How much time have you spent considering the extended warranty on your new smartphone? What about a washing machine or car? After consulting with Google I usually decline the extra coverage — maybe I’m cheap, maybe I like to live dangerously (maybe both).
I’ll admit to spending less time worrying about my own lifespan than my iPhone’s. As unpleasant as it is to consider your eventual demise, it’s something best considered when that day is still far away.
Perhaps the biggest mistake people make is putting off the decision to buy life insurance. As a young adult it will be cheaper, you’ll be less likely to need a medical exam to qualify, and you can protect yourself in the future by ensuring your insurability.
When should I buy life insurance?
“The best time to consider purchasing life insurance is as soon as you become responsible for your own financial obligations,” says Wendy Hope, Vice President, External Relations, Canadian Life and Health Insurance Association Inc. (CLHIA).
Why so young?
If you’re in your twenties, you might still think you’re invincible—and odds are, you’re fine for decades. But the advantage to buying life insurance at a young age is that if something happens to you, there may be car payments, credit card bills, a funeral, rent or a mortgage, and other final expenses that would be covered, explains Saundra Roll, Assistant Vice-President, Business Development and Solutions, Individual Insurance, for Great-West Life, London Life and Canada Life.
The other advantage of insuring at a young age? “Ensuring your insurability,” says
“Ensuring your insurability,” says Roll. “You’re young right now, you don’t have a lot of need for insurance, but that need is going to grow. You might get married someday… have children, a mortgage, and the cheapest time to buy insurance is when you’re young and healthy.”
How do I get guaranteed insurability?
“If you buy [life insurance] at a young age and then want to convert your term life insurance into something more permanent, it’s a simple conversion, not something you’d have to go through medical underwriting again to do,” says Melanie Johannink, an advisor with Sun Life.
Without an existing policy, a person with medical conditions such as a heart attack would be declined for new coverage, or then they’ll be rated, meaning they’ll pay more if they qualify for insurance. Johannink gives the example of a client with diabetes who might have to pay a 50 per cent premium based on their condition.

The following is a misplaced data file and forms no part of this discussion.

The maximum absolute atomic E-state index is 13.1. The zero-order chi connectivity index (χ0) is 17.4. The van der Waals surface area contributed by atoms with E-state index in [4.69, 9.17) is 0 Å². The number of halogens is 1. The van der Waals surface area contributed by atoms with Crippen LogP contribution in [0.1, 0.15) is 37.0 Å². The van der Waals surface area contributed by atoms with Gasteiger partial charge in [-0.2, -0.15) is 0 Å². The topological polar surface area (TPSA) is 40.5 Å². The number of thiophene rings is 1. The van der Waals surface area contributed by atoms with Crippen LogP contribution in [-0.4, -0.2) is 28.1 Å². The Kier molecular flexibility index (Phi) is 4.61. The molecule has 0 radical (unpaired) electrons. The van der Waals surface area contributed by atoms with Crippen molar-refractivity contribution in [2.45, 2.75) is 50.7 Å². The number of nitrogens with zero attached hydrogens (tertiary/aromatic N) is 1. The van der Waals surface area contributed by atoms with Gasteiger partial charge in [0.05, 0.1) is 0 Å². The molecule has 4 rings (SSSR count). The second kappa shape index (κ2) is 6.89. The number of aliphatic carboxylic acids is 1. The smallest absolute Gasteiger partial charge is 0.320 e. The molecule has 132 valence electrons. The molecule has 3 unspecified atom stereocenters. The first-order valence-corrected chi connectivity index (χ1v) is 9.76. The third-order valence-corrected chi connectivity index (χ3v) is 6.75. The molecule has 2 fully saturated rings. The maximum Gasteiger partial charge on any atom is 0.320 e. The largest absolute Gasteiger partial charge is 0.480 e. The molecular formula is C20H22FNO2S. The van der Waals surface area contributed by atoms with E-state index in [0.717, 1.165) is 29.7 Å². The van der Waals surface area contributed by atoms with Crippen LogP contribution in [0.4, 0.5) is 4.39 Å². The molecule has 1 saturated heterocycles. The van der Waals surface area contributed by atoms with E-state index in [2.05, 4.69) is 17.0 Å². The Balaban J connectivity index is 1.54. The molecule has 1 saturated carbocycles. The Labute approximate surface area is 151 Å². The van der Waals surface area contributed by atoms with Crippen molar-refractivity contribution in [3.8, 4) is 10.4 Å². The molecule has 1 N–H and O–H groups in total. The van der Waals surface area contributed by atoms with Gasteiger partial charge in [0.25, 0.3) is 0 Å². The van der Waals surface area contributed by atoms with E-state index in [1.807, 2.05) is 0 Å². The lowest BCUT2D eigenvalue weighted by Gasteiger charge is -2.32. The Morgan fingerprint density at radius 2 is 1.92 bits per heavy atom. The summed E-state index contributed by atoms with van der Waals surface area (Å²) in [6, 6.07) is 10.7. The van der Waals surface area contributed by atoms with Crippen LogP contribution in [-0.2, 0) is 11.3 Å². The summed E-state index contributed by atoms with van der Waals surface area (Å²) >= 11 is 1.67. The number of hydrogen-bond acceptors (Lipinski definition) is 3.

[An advisor] will come up with an amount of life insurance you should have for today, and there’s also the ability to add a rider to your policy that guarantees your insurability and lets you buy additional coverage in the future without having to provide any medical evidence, explains Roll.
How much should I have?
It depends on a lot of factors—your age, financial obligations, family, employment and more.
CLHIA’s website has a worksheet that’s a good starting point, but hiring a licensed financial advisor who can determine your needs is a good idea.
Will I need to have medical tests to qualify?
“It depends,” says Roll. “Up to a specific base amount, just answer the questions on the application. Over that, depending on your age, you may have a blood test, which tests for things like nicotine. For higher amounts, we might go to your doctor and ask for a report, or have you do an EKG.”
Johannink cautions that you must fully disclose your history to avoid potentially having a future claim denied.
If you’re found to have misrepresented yourself, you could also have a claim re-evaluated based on new knowledge. For example, if a person is found to be a smoker but paid premiums as a non-smoker, they wouldn’t deny the claim but the payout would be adjusted accordingly, says Roll.
“Flag health concerns, so the underwriter sees and makes a decision,” says Roll.
What if I have coverage at work?
This is a pain point for Johannink, who explains that most people think they have a lot of coverage and they don’t, and they don’t realize until they leave their company, or need it.
She gives the example of a couple at 65 years old who are leaving an employer’s plan, and now they won’t qualify for regular insurance, so they’re facing much higher prices.
“Group coverage isn’t portable if you leave your employer, they might be able to convert to an individual plan,” says Roll. “Individually purchased coverage, you can take it wherever you go.”
Should I buy life insurance instead of mortgage insurance?
“Each type of insurance serves a purpose. Mortgage insurance is convenient and it may, in some instances, provide an individual who might not be able to qualify for regular life insurance at all to obtain coverage under certain circumstances,” says Hope.
However, Roll points out that mortgage insurance is a declining balance, with the coverage decreasing as you pay if off, unlike life insurance where the payout is fixed.
As well, your medical situation could change during a five-year term, you might have difficulty getting mortgage insurance again, says Johannink.
Instead, “get your own term life insurance that meets your needs,” she says. “Talk to your advisor about your needs and what’s best for you.”